A Tool for Keeping Faculty Meetings Collegial

If your faculty meetings have turned into what feels like an excerpt from the Hunger Games, we have something that might help. When faculty meetings turn into a great big giant nasty-fest, where the aggressors walk away feeling self-satisfied, while the less fortunate (or non-tenured) walk away licking their wounds, it’s time to be proactive toward building a culture of civility. Without a plan, even the boldest faculty members can be shocked into silence by unexpected comments meant to target and degrade specific individuals. In some departments, passive-aggressiveness rules the day, where personal agendas are hidden within the safety of veiled insults that should not go unanswered.

The reason for the nastiness may very well be due to the fact that higher education fosters a culture where we are consistently needing to prove our worthiness, to the point where we actually start to believe the self-glorifying compositions that we write in our reappointment binders, and tenure and promotion materials. Let’s face it, sometimes we all act like children trying to outdo each other in the playground of life.

When it comes to the good of your department, silence is not golden. It can erode the mission of your department, and can negatively affect the quality of education that your students receive. Speak up for yourself, because the way you let people treat you is how they will treat you. Speak up for others, because it will come back to you in the form of self-respect, as well as in the form of respect from others.

We recognize, from experience, that quick comebacks don’t come easy, and even though you may want to express yourself and voice your concerns, you may not feel as though you have the tools to do so. The Civility Bounce Card might be just the tool to help make your faculty meetings a little bit happier, or at least more collegial.

What is a Bounce Card?

In our book, Total Participation Techniques, we introduce Bounce Cards as a tool to help K-12 students engage in meaningful content-driven conversations. We call them bounce cards, because healthy conversations involve back and forth discussion where you bounce comments and ideas off of what your peers have said. In other words, healthy conversations function as a dialogue rather than a monologue, and bounce cards provide prompts that facilitate that dialogue.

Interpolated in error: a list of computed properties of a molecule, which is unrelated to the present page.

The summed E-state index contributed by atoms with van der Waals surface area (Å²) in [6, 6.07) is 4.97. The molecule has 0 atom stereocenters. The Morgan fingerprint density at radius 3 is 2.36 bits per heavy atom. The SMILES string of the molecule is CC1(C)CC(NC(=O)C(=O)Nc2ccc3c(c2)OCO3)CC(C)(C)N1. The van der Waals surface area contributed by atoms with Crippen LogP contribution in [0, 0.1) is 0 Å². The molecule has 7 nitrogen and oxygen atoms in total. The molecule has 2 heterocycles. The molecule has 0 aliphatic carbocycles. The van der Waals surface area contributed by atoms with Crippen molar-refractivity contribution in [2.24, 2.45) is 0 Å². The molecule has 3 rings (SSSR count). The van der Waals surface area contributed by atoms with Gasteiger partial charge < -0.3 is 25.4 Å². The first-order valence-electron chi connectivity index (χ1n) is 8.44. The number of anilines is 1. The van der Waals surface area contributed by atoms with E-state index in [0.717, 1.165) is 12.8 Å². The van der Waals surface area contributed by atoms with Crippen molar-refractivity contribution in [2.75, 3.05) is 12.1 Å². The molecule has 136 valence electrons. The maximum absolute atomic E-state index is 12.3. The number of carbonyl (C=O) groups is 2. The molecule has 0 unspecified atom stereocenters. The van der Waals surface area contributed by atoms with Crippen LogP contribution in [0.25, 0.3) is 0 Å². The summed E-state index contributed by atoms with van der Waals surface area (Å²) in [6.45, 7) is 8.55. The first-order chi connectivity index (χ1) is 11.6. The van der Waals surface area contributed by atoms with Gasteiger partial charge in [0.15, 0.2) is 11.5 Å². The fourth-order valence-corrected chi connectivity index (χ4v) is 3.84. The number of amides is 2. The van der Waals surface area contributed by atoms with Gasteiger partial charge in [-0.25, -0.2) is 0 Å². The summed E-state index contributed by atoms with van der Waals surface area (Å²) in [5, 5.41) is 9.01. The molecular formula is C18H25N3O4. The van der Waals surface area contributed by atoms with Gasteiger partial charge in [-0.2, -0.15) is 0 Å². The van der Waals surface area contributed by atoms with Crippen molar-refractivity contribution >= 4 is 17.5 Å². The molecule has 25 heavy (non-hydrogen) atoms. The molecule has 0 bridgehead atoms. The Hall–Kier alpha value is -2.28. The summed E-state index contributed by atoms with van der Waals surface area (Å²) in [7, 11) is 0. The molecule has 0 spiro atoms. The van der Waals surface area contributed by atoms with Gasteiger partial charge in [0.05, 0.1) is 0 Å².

In this piece, we’ve adapted bounce cards to be a tool to help you deal with the incivility that can dominate during faculty meetings. The bounce card is meant to give you something to say when your natural inclination is to remain silent or escalate the situation with an equally snide comment. It can give you time to compose a calm response, and allow the aggressor to either explain any misunderstandings, back off, or claim the nastiness, which will then allow it to be dealt with in the open. Bring bounce cards to faculty meetings, and let them be a conduit for spreading civility and expectations regarding accountability toward what is said. Don’t be embarrassed about needing to pull a card out during a meeting, or about sharing it with faculty as an expectation for civil discussions. And, may the odds be ever in your collective favor.

Sample Civility Bounce Cards

Prompts for clarifying intent, maintaining civility, and defining boundaries during faculty meetings.

Clarifying Intent:

  • “I sense a negative undertone. Please elaborate.”
  • “I sense a note of condescension. Please elaborate.”
  • “I hear you saying that…”
Maintaining Civility:

  • “For the sake of everyone, it’s important that we refrain from personal attacks.”
  • “For the sake of everyone, it’s important that we treat others the way we’d want to be treated.”
  • “For the sake of everyone, it’s important that we choose to be kind.”
Defining Boundaries:

  • “It’s important that we be careful not to overstep our boundaries.”
    • Follow up: “Is it your place to decide or evaluate that?”
  • “Have you discussed that personally with him/her?”
  • “Is this the proper place to discuss that?”

Permission to duplicate or adapt, for personal or departmental use, with credit given to the authors.


Drs. Pérsida & William Himmele are associate professors in the Early, Middle, and Exceptional Education Department at Millersville University.